A DISTRIBUTIONAL ANALYSIS OF AN ENVIRONMENTAL TAX SHIFT: Introduction 7

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Finally, taxes on products are passed forward to consumers in the form of higher product prices and taxes on intermediate inputs flow through to consumers in the form of higher consumer prices. This assumption is valid for industries composed of identical firms with free entry and exit in which the supply of factors is perfectly elastic. In this case, factor prices are fixed and the supply of consumer goods is perfectly elastic. Other incidence assumptions would lead to different results. For example, to the extent that consumers reduce their energy consumption in response to the carbon and gas taxes, the incidence could be shifted back to the factors of production in energy industries in the form of lower wages for workers in energy industries, lower returns for owners of capital in this sector, or lower rents to owners of energy resources. This would occur if factor supplies are not perfectly elastic in the area around the original equilibrium. Clearly the ultimate incidence effects could differ markedly if the tax is passed backwards rather than forwards.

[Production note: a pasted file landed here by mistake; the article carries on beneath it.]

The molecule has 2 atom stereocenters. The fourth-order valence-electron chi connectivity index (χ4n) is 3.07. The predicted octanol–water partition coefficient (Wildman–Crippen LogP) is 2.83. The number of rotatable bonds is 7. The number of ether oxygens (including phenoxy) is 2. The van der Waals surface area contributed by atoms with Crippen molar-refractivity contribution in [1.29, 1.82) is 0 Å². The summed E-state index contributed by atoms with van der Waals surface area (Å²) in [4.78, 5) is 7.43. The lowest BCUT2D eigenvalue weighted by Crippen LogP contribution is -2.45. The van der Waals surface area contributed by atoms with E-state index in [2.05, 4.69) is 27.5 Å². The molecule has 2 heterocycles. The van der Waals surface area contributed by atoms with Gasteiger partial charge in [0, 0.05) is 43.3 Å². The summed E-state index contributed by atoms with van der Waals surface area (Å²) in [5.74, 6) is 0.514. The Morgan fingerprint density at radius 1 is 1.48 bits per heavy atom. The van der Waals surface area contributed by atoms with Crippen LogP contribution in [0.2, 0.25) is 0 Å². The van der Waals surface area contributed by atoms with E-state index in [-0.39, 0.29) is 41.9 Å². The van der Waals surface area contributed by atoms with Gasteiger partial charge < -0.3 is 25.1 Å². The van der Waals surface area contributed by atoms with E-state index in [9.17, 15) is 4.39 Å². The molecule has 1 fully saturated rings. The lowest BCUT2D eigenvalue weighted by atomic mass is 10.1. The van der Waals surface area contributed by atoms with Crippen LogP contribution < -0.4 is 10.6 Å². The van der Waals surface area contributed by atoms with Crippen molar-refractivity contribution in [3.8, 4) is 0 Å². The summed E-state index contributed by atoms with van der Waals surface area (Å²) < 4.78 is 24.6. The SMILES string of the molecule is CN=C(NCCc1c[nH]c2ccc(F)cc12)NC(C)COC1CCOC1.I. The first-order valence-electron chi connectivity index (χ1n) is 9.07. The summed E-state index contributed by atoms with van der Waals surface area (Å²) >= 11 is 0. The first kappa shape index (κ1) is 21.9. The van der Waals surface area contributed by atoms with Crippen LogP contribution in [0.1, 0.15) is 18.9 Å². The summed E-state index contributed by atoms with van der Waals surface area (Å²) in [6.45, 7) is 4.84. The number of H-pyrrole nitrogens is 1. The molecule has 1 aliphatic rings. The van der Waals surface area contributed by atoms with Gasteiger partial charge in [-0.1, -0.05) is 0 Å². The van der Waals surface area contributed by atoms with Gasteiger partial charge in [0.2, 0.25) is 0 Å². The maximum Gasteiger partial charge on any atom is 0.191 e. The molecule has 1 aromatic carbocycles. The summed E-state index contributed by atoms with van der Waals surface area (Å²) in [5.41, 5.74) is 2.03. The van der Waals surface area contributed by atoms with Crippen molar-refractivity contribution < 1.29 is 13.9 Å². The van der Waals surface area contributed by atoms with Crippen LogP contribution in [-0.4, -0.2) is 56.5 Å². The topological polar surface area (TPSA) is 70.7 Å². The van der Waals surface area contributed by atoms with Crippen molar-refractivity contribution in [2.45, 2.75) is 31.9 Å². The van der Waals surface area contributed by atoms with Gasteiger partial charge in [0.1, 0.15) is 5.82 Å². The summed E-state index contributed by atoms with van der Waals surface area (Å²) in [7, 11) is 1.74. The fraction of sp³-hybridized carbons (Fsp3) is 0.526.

The analysis that I undertake in this paper measures the burden of taxes under the assumption that substitution in production or consumption in response to price changes does not occur. Thus, this should be viewed as a first order incidence analysis. Clearly, one of the goals of the reform is to raise the price of pollution and consequently reduce polluting activities. To the extent that that is successful, tax collections will fall and either environmental tax rates will have to be increased, or other tax rates will have to rise to keep revenue collections constant. This suggests a “problem” for environmental taxes as revenue raising instruments. To the extent that they are successful in reducing pollution, they will not raise the hoped for revenue. Note though that while tax collections may fall, product prices are still likely to rise as firms engage in costly activities to avoid the use of taxed polluting inputs. Thus, even if pollution drops significantly as a result of a Green tax reform, the incidence results described here may not be substantially changed.